Blogosphere, Photography

Hard lessons learned writing for PetaPixel

Last week I posted my updated list of film-photography blogs I follow. Stephen Dowling, the force behind Zorki Photoshared a link to it on Reddit. Thanks Stephen! From there, DPReview.com linked to my post, too. Boom! My stats spiked instantly.

StatSpike

Guess which day my post appeared on Reddit

PetaPixel noticed it too, and asked if they could republish it. An honor, right? Lots of people would see my work on that well-visited site, right?

I didn’t say yes right away. On the one hand, I wanted my list of blogs to be seen far and wide, and I knew PetaPixel had giant reach. On the other, I wanted my blog to get all the visits, not somebody else’s site. Also, if PetaPixel ran my post just as I wrote it here, Google’s search algorithms would take a dim view and downrank my post in searches.

But I hoped perhaps for some new readers who clicked through from PetaPixel, so I said yes. But I rewrote the post first.

PPByline

Get out your magnifying glass to find my name

When it went live, my poor little byline was in such tiny type I doubt anybody noticed it. There were two links back to my blog, but my stats say that only four people clicked them. And while the post got a lot of shares, the ones I saw invariably went something like this: “Hey, check out PetaPixel’s list of film photography blogs!” Or: “My blog made PetaPixel’s list!” Argh! It never occurred to me that people would attribute the list to PetaPixel and not to me.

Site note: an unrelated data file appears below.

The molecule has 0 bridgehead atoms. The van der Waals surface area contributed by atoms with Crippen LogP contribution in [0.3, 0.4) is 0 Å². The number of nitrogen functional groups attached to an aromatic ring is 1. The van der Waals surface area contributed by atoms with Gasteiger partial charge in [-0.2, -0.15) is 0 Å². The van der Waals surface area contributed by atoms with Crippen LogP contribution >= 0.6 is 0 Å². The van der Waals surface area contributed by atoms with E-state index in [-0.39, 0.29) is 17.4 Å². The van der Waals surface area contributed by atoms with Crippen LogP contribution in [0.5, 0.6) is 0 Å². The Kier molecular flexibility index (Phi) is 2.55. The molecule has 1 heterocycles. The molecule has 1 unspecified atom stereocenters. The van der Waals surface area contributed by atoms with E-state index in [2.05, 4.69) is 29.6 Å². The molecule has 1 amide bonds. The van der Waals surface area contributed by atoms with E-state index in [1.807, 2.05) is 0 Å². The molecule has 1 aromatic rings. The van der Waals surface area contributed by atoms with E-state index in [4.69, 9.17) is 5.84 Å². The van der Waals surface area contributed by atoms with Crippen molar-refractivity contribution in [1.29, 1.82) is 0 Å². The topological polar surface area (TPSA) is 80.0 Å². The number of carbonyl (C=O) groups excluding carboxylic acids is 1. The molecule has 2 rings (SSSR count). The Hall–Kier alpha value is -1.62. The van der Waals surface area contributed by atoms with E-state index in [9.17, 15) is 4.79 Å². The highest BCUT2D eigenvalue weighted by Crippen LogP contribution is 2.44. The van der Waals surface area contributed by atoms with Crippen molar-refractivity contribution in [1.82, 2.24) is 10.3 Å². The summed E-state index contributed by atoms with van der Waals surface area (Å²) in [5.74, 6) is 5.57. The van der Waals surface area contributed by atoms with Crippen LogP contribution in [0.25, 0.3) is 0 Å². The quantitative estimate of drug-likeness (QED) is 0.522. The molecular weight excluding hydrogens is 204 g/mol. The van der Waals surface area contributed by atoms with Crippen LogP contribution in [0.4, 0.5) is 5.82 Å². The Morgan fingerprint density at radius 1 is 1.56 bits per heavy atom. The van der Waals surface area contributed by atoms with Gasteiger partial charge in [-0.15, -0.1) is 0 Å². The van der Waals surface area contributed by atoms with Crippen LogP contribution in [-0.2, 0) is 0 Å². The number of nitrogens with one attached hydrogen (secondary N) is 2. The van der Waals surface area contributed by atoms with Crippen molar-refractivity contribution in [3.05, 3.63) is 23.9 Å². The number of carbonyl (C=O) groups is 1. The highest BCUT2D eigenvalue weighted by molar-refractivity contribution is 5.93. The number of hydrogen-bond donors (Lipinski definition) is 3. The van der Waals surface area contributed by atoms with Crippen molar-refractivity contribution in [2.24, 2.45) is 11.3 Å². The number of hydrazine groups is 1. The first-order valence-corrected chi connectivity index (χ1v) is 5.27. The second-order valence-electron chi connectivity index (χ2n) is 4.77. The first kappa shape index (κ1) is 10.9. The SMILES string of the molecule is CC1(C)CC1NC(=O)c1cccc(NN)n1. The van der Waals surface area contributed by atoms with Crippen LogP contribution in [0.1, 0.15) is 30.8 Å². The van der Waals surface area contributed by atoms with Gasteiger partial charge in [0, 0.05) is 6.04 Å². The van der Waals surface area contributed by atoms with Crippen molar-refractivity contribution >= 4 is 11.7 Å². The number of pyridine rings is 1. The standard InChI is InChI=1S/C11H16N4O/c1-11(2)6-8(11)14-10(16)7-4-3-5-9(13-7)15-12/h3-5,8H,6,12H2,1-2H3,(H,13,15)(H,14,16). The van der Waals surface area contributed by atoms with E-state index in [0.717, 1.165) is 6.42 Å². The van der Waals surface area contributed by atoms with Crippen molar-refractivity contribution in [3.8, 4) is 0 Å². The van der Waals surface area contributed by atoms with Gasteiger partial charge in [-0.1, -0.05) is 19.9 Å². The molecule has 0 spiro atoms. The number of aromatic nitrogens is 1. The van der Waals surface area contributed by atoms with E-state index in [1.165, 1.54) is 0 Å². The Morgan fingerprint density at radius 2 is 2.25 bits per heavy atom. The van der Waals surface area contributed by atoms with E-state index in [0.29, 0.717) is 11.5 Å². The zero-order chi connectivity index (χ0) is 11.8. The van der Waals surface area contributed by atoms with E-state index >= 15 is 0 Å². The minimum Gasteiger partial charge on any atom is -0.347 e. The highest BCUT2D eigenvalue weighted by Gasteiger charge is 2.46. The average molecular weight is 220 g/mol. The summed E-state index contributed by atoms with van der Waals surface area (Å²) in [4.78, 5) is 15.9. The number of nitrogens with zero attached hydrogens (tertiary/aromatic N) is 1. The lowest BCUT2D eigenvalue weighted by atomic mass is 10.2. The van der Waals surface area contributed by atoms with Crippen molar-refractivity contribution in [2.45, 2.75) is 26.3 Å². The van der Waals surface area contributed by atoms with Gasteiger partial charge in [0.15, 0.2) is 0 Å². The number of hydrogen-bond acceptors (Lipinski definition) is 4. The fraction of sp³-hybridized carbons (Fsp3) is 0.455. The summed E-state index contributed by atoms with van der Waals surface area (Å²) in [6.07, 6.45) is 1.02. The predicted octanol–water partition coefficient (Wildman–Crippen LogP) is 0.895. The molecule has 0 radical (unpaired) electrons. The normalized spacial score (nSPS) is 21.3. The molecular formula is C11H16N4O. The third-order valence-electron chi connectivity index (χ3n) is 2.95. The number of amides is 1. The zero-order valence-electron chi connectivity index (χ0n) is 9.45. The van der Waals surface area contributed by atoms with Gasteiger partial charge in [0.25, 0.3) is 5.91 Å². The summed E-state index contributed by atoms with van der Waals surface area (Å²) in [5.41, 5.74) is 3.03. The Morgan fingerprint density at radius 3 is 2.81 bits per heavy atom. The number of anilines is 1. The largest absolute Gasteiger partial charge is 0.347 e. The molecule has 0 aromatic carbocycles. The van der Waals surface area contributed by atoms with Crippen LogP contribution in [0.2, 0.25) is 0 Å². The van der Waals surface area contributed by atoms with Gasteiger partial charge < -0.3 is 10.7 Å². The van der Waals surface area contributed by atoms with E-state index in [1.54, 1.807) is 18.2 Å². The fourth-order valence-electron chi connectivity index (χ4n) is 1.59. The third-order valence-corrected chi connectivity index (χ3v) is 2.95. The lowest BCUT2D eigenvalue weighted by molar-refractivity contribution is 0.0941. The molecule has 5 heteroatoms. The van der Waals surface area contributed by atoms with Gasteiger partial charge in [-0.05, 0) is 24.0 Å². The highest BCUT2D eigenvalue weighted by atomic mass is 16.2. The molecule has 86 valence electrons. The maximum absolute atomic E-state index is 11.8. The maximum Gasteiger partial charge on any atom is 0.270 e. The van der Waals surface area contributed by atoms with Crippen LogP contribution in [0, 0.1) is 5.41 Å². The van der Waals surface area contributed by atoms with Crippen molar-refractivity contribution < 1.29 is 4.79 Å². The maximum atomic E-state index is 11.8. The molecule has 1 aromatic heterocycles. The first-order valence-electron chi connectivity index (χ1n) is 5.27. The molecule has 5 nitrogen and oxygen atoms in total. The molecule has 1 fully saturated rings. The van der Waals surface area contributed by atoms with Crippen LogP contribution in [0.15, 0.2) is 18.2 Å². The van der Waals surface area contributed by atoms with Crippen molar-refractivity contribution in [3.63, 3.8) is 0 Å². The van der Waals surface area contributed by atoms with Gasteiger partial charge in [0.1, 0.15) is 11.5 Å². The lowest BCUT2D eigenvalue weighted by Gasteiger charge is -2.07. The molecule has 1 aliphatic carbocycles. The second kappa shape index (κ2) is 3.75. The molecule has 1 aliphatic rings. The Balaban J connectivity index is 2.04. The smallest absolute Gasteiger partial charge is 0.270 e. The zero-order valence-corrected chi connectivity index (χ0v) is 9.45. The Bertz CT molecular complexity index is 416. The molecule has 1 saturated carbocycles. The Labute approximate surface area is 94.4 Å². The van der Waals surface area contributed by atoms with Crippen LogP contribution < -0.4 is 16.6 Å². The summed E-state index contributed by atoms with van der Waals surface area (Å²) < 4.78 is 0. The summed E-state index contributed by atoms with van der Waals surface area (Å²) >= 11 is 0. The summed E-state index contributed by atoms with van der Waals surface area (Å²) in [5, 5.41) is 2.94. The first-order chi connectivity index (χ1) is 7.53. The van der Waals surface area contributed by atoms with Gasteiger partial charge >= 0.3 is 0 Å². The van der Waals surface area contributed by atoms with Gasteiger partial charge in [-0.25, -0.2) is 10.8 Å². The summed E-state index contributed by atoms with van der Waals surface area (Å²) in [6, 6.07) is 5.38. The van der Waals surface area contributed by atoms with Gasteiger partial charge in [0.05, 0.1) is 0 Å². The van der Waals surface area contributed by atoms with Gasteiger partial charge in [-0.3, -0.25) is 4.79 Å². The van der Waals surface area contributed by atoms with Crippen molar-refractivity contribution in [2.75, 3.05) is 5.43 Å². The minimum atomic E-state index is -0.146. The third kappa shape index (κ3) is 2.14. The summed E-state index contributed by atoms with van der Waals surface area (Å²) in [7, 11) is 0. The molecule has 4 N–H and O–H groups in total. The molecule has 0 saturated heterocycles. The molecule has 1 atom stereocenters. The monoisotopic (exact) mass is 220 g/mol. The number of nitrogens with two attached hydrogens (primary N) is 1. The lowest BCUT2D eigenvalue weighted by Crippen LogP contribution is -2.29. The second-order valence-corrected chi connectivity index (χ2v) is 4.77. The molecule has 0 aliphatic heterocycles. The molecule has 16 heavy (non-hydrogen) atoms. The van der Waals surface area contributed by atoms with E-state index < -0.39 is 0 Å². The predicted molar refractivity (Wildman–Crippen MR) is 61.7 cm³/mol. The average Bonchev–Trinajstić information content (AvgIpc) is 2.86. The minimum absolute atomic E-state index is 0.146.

Here’s something else I didn’t see coming. My original 2014 post of film-photography blogs had long been at or near the top of Google’s results for searches like “film photography blog.” That drives a steady stream of traffic to this blog. But within two days, the PetaPixel post outranked it. Arrrrrrrgh!

Downranked

Cue the sad-trombone sound effect

I love experimenting. I’m always excited to see what happens when I try something. Well, I certainly got a faceful of “what happens” from trying this.

I’m not sure I’d start this blog today if I had it to do over. Rather, I’d seek to contribute to an established site that already has good traffic, and build my name that way. As an individual blogger who works at something else for a living, I can’t devote the time and effort it takes to build an audience as large as PetaPixel’s.

But here I am, ten years into this blog, having built a respectable audience as an individual blogger. I’m not going back now.

And so, here are my lessons learned.

  • If you want to republish my content, the answer is no.
  • However, let’s talk about something different and original I could write for you.
  • If your site is owned by a profit-making company, I expect to be paid for my work.

There is an upside to this experience: several of the blog owners from my list told me that PetaPixel sent them a ton of traffic. That’s why I wrote the list in the first place: so more people could find those blogs!

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